Journeys out of the Ordinary |
Thida’s story

“Help is available - speak up to end violence.” —Thida Thein, Myanmar

Date: Saturday, November 23, 2019

* The story is narrated by an actor to bring the story to life.
Photo: UN Women/M R Hasan
Photo: UN Women/M R Hasan

I came to Thailand from Myanmar 12 years ago. Although I was married with three young sons at the time, I came by myself. I got a job in a clay pot factory where I had to work very hard but was glad to have a job. I lived in the workers’ quarters with other migrant workers, but I never felt safe. Because I was alone, men used to knock on my door at night. I never opened the door to them. And the door didn’t lock properly, so I used to put empty bottles just inside it so if someone tried to get in, the bottles would get knocked over and make noise and wake me up.

Later I moved to Bangkok and found a job as a domestic worker, and my employer offered to hire my husband too. He initially refused, but eventually he came to join me and work.

That’s when the violence started. My husband and I had been apart for three years and he had been unfaithful. When I found out, I couldn’t accept it and he became angry and abusive. Our three sons had come to join us in Thailand too, and I tried to stay quiet during the fights because we lived in migrant quarters with very little privacy; I couldn’t bear the idea of the neighbours hearing us.

Then our two younger sons went back to Myanmar to study, and my husband became even more violent. He beat me and kicked me and one time he choked me so hard I couldn't speak for five days. It was then that I finally went to the hospital. A nurse recorded the incident, and I was contacted to join a seminar on violence against women in the workplace and in the home. The counsellors said I should not be impulsive, because of the children, but if the violence didn't stop, they would talk to my husband. And they did talk to him, but the violence didn't stop.

We lived in a small room at the time and my oldest son still lived with us. He was about 14 at the time. One night my husband began to beat me, but this time my son woke up and came to stop him.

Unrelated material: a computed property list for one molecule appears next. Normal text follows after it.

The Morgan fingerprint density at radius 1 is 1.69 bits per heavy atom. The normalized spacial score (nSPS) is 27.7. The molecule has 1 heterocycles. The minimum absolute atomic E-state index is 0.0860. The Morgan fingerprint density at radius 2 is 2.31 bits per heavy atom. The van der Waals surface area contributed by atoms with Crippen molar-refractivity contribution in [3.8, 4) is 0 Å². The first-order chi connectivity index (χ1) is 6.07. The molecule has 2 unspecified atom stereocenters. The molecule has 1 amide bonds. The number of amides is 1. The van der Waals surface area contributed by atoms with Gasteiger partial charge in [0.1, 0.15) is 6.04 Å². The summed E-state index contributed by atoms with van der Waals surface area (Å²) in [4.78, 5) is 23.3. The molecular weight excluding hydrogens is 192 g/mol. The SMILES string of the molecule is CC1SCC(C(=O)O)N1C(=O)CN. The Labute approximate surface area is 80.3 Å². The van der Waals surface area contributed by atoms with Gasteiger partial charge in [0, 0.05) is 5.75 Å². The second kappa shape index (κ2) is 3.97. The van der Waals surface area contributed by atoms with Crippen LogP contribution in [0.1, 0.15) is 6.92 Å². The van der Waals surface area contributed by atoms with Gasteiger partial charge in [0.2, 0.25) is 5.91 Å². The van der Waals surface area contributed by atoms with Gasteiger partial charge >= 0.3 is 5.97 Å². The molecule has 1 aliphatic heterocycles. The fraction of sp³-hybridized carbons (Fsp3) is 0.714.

Something changed that night. I had an ally, and I fought back for the first time. That night was the beginning of the end [of the violence]. I wasn’t alone anymore.

At the time I was also pregnant with my daughter, but my husband claimed the child was not his and we soon divorced. My daughter is now five years old and my life is good. My children are my joy.

Now that I am working for an organization that supports migrant women like myself, I feel very fulfilled. I get funding from the local migrant women’s association to organize meetings where we discuss our rights. I also give trainings on practical issues for women experiencing violence, like using GPS on their phones to get picked up and receive assistance if they must leave their homes.

I will never stop telling women they must speak up and get help. It has become my passion.

My message to the next generation of migrant women/survivors of violence is: When you keep quiet, and if the issue is in darkness, the violence will continue. So, if you face violence, you must speak up. There are places to go for help. But if you don't speak, you won't be able to access the help and you will suffer while the wrong-doer benefits from your silence.

My message to men is: “You become a human being because of a woman: your mother. So, if you abuse a woman, it's like abusing your mother. You should treat all women as your mother, sister or aunt and not as a weak sex that you can dominate.”

Photo: UN Women/M R Hasan
Photo: UN Women/M R Hasan

Object description:

Before migrating, my mother gave me this necklace with the image of [Buddhist holy figure] Siwalee, who brings luck and prosperity especially for travellers. I wore it every day during my migration journey.

Each woman has the right to decide if she wants to report violence or not. All women will have different needs as a result of the violence they have experienced. Each woman will also have different strengths and coping mechanisms. Safe and Fair provides training to frontline service providers on the key principles in service provision. Service providers should provide women migrant workers affected by violence with information on all options available to them and support them to make a choice that is right for them.